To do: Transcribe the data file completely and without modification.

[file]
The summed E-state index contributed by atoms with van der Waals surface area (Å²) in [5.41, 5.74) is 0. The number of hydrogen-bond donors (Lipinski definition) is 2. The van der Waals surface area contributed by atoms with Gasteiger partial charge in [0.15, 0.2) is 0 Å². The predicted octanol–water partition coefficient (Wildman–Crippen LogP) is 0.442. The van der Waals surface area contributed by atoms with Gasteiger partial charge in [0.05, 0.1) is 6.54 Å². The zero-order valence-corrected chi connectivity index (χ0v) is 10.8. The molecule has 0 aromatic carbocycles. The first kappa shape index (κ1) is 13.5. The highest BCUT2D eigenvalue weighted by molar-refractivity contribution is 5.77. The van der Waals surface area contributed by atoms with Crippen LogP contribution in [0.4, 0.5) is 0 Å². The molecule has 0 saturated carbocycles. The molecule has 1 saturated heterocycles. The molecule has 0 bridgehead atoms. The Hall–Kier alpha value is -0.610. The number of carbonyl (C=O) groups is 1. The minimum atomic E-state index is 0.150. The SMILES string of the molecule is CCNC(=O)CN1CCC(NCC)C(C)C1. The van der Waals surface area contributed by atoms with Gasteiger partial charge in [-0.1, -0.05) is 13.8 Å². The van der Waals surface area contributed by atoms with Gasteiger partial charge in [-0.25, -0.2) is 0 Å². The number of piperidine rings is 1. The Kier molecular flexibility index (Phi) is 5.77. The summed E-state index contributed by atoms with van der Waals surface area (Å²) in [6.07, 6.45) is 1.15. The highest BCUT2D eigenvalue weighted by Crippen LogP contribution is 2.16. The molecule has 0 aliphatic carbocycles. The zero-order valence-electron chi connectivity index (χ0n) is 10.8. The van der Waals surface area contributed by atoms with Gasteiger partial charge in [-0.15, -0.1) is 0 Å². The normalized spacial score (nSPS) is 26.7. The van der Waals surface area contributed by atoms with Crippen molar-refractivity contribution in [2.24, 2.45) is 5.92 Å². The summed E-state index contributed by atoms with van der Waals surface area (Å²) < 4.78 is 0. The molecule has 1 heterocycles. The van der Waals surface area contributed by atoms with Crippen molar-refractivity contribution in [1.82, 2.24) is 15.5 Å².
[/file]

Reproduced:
The summed E-state index contributed by atoms with van der Waals surface area (Å²) in [5.41, 5.74) is 0. The number of hydrogen-bond donors (Lipinski definition) is 2. The van der Waals surface area contributed by atoms with Gasteiger partial charge in [0.15, 0.2) is 0 Å². The predicted octanol–water partition coefficient (Wildman–Crippen LogP) is 0.442. The van der Waals surface area contributed by atoms with Gasteiger partial charge in [0.05, 0.1) is 6.54 Å². The zero-order valence-corrected chi connectivity index (χ0v) is 10.8. The molecule has 0 aromatic carbocycles. The first kappa shape index (κ1) is 13.5. The highest BCUT2D eigenvalue weighted by molar-refractivity contribution is 5.77. The van der Waals surface area contributed by atoms with Crippen LogP contribution in [0.4, 0.5) is 0 Å². The molecule has 0 saturated carbocycles. The molecule has 1 saturated heterocycles. The molecule has 0 bridgehead atoms. The Hall–Kier alpha value is -0.610. The number of carbonyl (C=O) groups is 1. The minimum atomic E-state index is 0.150. The SMILES string of the molecule is CCNC(=O)CN1CCC(NCC)C(C)C1. The van der Waals surface area contributed by atoms with Gasteiger partial charge in [-0.1, -0.05) is 13.8 Å². The van der Waals surface area contributed by atoms with Gasteiger partial charge in [-0.25, -0.2) is 0 Å². The number of piperidine rings is 1. The Kier molecular flexibility index (Phi) is 5.77. The summed E-state index contributed by atoms with van der Waals surface area (Å²) in [6.07, 6.45) is 1.15. The highest BCUT2D eigenvalue weighted by Crippen LogP contribution is 2.16. The molecule has 0 aliphatic carbocycles. The zero-order valence-electron chi connectivity index (χ0n) is 10.8. The van der Waals surface area contributed by atoms with Gasteiger partial charge in [-0.15, -0.1) is 0 Å². The normalized spacial score (nSPS) is 26.7. The van der Waals surface area contributed by atoms with Crippen molar-refractivity contribution in [2.24, 2.45) is 5.92 Å². The summed E-state index contributed by atoms with van der Waals surface area (Å²) < 4.78 is 0. The molecule has 1 heterocycles. The van der Waals surface area contributed by atoms with Crippen molar-refractivity contribution in [1.82, 2.24) is 15.5 Å².